While friendly, the dog was never into cuddling. But, on Swingle’s first home visit with the couple, Dazbog went right up to Swingle and greeted him.

And the next thing you knew, David said, Swingle had a 70-pound dog sitting on his lap.

“That’s how we knew we liked Keith,” Alissa said. “Our dog approved.”

David Newman is a 34-year-old Army veteran. He enlisted in October 2005, and did two tours in Afghanistan. He grew up in the Lakewood area, and upon return from the Army, he decided to study engineering at Colorado State University in Fort Collins.

He and Alissa met at a CrossFit gym while she was also attending CSU.

David’s original prognosis was 14 months, “so we’ve had much more time,” Alissa said, adding they take every day one at a time. David emphasized how fortunate he feels to have Alissa as his wife.

Alissa cared for her husband at home until the recent COVID-19 restrictions on visitations to care facilities eased.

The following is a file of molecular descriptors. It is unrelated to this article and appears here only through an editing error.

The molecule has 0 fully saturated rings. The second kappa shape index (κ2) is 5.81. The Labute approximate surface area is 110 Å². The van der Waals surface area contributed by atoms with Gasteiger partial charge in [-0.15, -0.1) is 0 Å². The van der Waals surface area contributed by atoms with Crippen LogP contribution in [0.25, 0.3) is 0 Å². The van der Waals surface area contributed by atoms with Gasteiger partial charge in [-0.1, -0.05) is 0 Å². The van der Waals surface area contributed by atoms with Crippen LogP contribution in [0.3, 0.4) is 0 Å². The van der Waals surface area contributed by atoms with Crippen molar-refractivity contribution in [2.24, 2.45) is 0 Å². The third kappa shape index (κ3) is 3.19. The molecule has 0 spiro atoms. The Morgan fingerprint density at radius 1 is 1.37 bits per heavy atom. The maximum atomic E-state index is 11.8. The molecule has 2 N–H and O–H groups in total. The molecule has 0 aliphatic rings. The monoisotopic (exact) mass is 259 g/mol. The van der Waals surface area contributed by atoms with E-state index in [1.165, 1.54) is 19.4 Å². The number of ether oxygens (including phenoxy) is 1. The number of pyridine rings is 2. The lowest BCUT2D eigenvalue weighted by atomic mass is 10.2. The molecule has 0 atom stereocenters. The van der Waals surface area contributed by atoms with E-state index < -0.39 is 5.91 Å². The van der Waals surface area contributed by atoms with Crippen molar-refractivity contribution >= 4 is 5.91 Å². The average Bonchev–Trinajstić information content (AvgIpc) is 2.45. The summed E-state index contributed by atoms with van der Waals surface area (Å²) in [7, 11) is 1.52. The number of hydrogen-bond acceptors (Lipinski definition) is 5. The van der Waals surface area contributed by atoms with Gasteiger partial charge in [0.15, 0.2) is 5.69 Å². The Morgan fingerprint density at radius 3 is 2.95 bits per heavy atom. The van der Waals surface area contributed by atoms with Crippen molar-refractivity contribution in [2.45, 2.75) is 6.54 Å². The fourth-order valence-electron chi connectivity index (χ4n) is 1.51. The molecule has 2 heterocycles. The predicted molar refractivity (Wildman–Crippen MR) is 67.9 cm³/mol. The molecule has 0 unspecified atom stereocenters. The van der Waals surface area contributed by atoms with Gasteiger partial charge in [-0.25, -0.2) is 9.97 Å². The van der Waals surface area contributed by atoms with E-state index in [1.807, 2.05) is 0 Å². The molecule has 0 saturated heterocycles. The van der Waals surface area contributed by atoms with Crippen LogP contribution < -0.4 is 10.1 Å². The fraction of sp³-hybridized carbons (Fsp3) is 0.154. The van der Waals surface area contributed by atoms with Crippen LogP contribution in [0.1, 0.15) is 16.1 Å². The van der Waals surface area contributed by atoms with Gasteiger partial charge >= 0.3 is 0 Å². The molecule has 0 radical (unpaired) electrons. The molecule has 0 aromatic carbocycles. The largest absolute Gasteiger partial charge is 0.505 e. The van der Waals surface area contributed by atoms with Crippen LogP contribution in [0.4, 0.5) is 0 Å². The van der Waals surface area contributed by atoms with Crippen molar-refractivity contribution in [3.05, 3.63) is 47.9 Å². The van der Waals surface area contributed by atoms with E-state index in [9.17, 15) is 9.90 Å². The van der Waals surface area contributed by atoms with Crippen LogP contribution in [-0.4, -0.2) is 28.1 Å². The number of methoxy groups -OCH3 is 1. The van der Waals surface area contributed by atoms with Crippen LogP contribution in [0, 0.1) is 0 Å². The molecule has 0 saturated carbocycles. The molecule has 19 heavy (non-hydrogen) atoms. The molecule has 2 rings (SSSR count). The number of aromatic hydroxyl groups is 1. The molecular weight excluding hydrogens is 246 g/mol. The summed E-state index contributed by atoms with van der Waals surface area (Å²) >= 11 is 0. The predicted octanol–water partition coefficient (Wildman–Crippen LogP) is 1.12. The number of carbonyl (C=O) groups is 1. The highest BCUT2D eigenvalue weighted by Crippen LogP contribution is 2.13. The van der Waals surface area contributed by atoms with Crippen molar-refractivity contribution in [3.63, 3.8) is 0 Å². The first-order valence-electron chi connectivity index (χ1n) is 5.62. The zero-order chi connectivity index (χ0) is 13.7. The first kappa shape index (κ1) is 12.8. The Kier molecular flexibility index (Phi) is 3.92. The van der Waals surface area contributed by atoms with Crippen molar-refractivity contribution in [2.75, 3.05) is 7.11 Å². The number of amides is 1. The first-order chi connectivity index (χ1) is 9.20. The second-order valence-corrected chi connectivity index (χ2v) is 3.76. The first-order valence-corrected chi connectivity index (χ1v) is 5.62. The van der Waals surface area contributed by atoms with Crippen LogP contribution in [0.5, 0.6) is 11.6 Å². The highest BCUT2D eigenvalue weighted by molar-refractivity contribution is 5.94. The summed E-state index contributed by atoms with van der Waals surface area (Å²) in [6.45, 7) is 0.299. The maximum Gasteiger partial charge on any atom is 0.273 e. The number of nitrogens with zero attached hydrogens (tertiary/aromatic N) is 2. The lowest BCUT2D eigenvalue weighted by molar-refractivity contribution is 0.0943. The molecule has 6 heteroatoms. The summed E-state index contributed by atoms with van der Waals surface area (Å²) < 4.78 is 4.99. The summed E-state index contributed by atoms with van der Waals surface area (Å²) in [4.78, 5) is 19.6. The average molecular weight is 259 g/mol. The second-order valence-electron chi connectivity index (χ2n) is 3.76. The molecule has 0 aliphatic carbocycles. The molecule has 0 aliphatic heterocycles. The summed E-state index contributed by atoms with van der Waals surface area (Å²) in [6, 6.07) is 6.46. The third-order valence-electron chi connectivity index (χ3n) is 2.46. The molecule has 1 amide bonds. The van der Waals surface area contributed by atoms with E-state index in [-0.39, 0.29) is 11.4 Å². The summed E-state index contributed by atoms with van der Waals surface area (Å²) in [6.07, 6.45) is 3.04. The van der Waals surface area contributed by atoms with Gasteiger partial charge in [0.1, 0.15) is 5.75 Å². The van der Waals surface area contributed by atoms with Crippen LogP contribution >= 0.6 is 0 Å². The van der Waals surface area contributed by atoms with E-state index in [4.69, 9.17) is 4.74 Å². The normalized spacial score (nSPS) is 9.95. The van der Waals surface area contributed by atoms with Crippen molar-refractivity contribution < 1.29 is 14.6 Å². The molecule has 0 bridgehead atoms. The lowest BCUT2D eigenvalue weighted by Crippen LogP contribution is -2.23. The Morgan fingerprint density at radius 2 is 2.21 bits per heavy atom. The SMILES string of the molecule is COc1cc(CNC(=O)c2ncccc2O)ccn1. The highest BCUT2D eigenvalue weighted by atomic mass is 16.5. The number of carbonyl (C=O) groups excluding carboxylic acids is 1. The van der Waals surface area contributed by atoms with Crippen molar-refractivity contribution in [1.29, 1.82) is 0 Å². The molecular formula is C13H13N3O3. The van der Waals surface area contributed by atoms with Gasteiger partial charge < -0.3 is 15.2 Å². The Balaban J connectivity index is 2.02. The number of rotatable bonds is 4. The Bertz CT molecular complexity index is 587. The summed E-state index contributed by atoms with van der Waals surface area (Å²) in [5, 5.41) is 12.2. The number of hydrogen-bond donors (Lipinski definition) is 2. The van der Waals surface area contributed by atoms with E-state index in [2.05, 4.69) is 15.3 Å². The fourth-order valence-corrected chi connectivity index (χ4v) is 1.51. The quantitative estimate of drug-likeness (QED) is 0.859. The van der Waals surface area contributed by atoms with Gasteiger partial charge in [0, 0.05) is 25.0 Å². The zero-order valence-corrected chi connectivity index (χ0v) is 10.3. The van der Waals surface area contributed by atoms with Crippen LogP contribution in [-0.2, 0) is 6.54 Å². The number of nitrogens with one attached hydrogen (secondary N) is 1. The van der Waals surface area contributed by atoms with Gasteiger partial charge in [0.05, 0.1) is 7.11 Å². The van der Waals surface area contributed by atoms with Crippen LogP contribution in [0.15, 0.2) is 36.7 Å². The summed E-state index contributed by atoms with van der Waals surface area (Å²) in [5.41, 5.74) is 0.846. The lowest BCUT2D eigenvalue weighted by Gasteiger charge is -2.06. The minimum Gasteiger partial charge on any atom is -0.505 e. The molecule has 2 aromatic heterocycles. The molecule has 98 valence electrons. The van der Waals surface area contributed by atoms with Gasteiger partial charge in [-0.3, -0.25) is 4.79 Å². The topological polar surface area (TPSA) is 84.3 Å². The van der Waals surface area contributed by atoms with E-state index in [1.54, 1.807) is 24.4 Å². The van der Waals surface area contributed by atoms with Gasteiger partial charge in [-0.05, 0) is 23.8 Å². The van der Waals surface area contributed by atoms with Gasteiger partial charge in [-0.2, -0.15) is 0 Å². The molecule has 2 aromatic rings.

“It’s been different than getting to see him every day,” she said. But the two video-chat frequently, and Alissa visits in-person as often as she can, between work and her graduate studies. “Dave and I are fortunate to have support groups.”

However, while grateful for it, with all that support comes something that has been particularly challenging for Alissa — the management of everyone who has offered to help, she said.

The Denver Hospice treats people like people, not patients, Alissa said. David’s care team relieves her from what she calls the “mental gymnastics” of managing all of her husband’s needs.

“It’s such a resource to have someone to talk with about spiritual stuff, (and) a hospice team taking care of him,” Alissa said. “It’s like a group hug. I felt, and continue to feel, so supported.”